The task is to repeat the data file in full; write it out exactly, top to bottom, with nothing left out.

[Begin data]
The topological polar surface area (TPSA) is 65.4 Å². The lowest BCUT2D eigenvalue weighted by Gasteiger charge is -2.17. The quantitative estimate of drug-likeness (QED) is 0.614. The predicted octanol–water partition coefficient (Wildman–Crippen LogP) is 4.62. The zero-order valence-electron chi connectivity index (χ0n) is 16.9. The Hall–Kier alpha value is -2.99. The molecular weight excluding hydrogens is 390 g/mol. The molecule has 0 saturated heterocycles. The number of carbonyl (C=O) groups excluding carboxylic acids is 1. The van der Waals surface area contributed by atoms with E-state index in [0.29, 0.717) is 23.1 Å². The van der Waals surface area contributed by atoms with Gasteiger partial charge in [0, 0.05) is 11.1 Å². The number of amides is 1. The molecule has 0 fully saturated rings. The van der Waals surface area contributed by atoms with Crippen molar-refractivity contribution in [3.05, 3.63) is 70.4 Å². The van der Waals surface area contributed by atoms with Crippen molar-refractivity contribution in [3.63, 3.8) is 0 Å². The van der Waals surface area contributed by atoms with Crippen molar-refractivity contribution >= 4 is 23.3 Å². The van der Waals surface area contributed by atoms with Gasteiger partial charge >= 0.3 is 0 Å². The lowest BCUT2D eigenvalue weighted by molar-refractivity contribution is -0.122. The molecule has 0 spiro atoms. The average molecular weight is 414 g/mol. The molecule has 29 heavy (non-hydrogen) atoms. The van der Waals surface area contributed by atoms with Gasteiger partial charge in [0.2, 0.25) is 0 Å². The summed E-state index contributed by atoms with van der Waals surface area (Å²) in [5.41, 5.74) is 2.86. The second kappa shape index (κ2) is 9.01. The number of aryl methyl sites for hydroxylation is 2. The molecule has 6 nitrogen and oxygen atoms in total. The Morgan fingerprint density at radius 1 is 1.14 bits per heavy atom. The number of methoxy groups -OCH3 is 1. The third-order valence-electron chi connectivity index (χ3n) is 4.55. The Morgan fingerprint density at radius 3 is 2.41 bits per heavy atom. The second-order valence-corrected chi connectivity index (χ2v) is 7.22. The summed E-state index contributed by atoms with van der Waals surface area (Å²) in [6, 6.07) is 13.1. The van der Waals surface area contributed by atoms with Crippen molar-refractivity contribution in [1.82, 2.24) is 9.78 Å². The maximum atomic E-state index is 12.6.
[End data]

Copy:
The topological polar surface area (TPSA) is 65.4 Å². The lowest BCUT2D eigenvalue weighted by Gasteiger charge is -2.17. The quantitative estimate of drug-likeness (QED) is 0.614. The predicted octanol–water partition coefficient (Wildman–Crippen LogP) is 4.62. The zero-order valence-electron chi connectivity index (χ0n) is 16.9. The Hall–Kier alpha value is -2.99. The molecular weight excluding hydrogens is 390 g/mol. The molecule has 0 saturated heterocycles. The number of carbonyl (C=O) groups excluding carboxylic acids is 1. The van der Waals surface area contributed by atoms with E-state index in [0.29, 0.717) is 23.1 Å². The van der Waals surface area contributed by atoms with Gasteiger partial charge in [0, 0.05) is 11.1 Å². The number of amides is 1. The molecule has 0 fully saturated rings. The van der Waals surface area contributed by atoms with Crippen molar-refractivity contribution in [3.05, 3.63) is 70.4 Å². The van der Waals surface area contributed by atoms with Crippen molar-refractivity contribution in [3.63, 3.8) is 0 Å². The van der Waals surface area contributed by atoms with Crippen molar-refractivity contribution >= 4 is 23.3 Å². The van der Waals surface area contributed by atoms with Gasteiger partial charge >= 0.3 is 0 Å². The lowest BCUT2D eigenvalue weighted by molar-refractivity contribution is -0.122. The molecule has 0 spiro atoms. The average molecular weight is 414 g/mol. The molecule has 29 heavy (non-hydrogen) atoms. The van der Waals surface area contributed by atoms with Gasteiger partial charge in [0.2, 0.25) is 0 Å². The summed E-state index contributed by atoms with van der Waals surface area (Å²) in [5.41, 5.74) is 2.86. The second kappa shape index (κ2) is 9.01. The number of aryl methyl sites for hydroxylation is 2. The molecule has 6 nitrogen and oxygen atoms in total. The Morgan fingerprint density at radius 1 is 1.14 bits per heavy atom. The number of methoxy groups -OCH3 is 1. The third-order valence-electron chi connectivity index (χ3n) is 4.55. The Morgan fingerprint density at radius 3 is 2.41 bits per heavy atom. The second-order valence-corrected chi connectivity index (χ2v) is 7.22. The summed E-state index contributed by atoms with van der Waals surface area (Å²) in [6, 6.07) is 13.1. The van der Waals surface area contributed by atoms with Crippen molar-refractivity contribution in [1.82, 2.24) is 9.78 Å². The maximum atomic E-state index is 12.6.